I guess the tree saw me through as much as it needed to, and then it was done. I will always remember what it looked like in all seasons and all times of day. I think of the trees around me as I think of my friends, those constant presences that are more a part of us than we realize in the moment. Perhaps they have no chance but to stand where they are, but they learn to bend and stretch and live as full a life as possible in one spot, intermingled with all that lives around them.

“…stand in peace and harmony with my neighbors,…bring shelter and comfort to others indiscriminately,…” I was inspired by the simple existence of the trees around me to write a poem in honor of the way they grew and lived intermingled with all that grew around them because they had no choice. Perhaps that thought is what I have to add to our current discussion about our recent election.

Like a Tree

To live my life like a tree,
to grow steadily from small beginnings,
fervently when possible, and quietly adapt when necessary,
stand in peace and harmony with my neighbors,
bear my fruit appropriately,
bring shelter and comfort to others indiscriminately,
and when my season is over
graciously give my gift to the earth
for the benefit of myself and all around me,
and without fear
patiently wait for my moment to return
in spring.

poem © 2000 Bernadette E. Kazmarski

Here in Western Pennsylvania with our miles and miles of tree-covered hills it’s as if someone is painting the landscape with a big brush. Because I am compelled to photograph and paint these colors I run here and there when the morning sun catches the trees, or the purple clouds of an afternoon storm gather behind the brilliant yellow or red of the tree tops, or the evening sun shines, angled, through a grove of trees.

Because I paint Western Pennsylvania, nearly every one of my landscape paintings contains a tree, usually more than one, and often the trees themselves are the subjects. I have gigabytes of photos of trees, just for the trees’ sake, not to mention ones where the trees are the supporting cast. The other day I ran an errand entirely on winding back roads so that I could drive 10 miles per hour and photograph the beauty unfolding at every turn, even if they weren’t particularly good photos; the change had come so quickly that I was completely distracted and it was either that or have someone drive me or I’d wreck my car.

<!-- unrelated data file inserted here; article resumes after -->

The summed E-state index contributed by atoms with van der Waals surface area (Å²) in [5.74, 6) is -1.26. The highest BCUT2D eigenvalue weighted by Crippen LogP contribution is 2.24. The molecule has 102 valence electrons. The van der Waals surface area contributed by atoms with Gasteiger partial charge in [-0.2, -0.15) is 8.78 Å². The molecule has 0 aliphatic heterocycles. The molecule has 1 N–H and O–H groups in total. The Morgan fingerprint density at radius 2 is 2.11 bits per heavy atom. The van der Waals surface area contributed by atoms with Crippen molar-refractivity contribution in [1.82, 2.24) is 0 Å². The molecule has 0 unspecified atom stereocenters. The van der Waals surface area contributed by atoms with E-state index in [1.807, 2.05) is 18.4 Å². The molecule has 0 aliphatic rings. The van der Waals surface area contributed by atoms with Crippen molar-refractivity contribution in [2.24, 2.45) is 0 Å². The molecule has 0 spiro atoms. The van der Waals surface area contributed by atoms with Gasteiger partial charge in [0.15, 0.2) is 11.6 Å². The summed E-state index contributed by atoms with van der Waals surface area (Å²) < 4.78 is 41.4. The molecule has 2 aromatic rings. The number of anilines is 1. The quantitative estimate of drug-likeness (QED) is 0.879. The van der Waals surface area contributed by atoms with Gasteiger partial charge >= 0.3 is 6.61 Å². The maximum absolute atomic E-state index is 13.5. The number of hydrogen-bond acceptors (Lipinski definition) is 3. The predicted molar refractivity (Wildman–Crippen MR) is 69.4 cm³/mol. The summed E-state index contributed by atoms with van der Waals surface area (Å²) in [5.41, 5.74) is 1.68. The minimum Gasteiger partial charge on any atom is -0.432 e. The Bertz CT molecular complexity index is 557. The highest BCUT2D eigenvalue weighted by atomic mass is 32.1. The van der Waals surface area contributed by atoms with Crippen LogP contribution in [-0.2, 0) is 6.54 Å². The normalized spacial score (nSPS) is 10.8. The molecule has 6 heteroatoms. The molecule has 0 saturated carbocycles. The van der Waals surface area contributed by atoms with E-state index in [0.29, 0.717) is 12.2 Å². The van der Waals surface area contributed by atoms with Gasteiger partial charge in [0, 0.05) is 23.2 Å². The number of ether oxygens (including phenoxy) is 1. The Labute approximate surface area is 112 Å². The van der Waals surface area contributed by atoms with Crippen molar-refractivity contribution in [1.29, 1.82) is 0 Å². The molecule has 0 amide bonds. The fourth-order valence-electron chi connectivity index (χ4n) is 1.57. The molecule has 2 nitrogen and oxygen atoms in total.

pastel sketch of tree
“From the Ground Up”, pastel on multi-media paper, 6.5″ x 9.5″ © Bernadette E. Kazmarski

I have looked at the maple tree above through my kitchen window every day I’ve lived in this house, but one morning a couple of years ago I followed Mimi into my neighbor’s yard, just across the fence line, no fence, from our yard, and looked up at the tall maple tree from a different angle. What a great view, all those colors and shapes and little bits of sky, I guess I’ll sketch it, I thought. So I did. Thanks, Mimi, for leading me there.

pastel painting of woods on back road
“A Bend in the Road”, pastel, 14″ x 22″ © Bernadette E. Kazmarski

Back in early June 2014, on a lovely sunny day just about noon, I was leaving a morning event and on errands traveling the back roads just for fun, knowing this narrow back road had some wonderful spots. The trees had finally reached full cover in the woods and all along the trails and I simply could not get enough.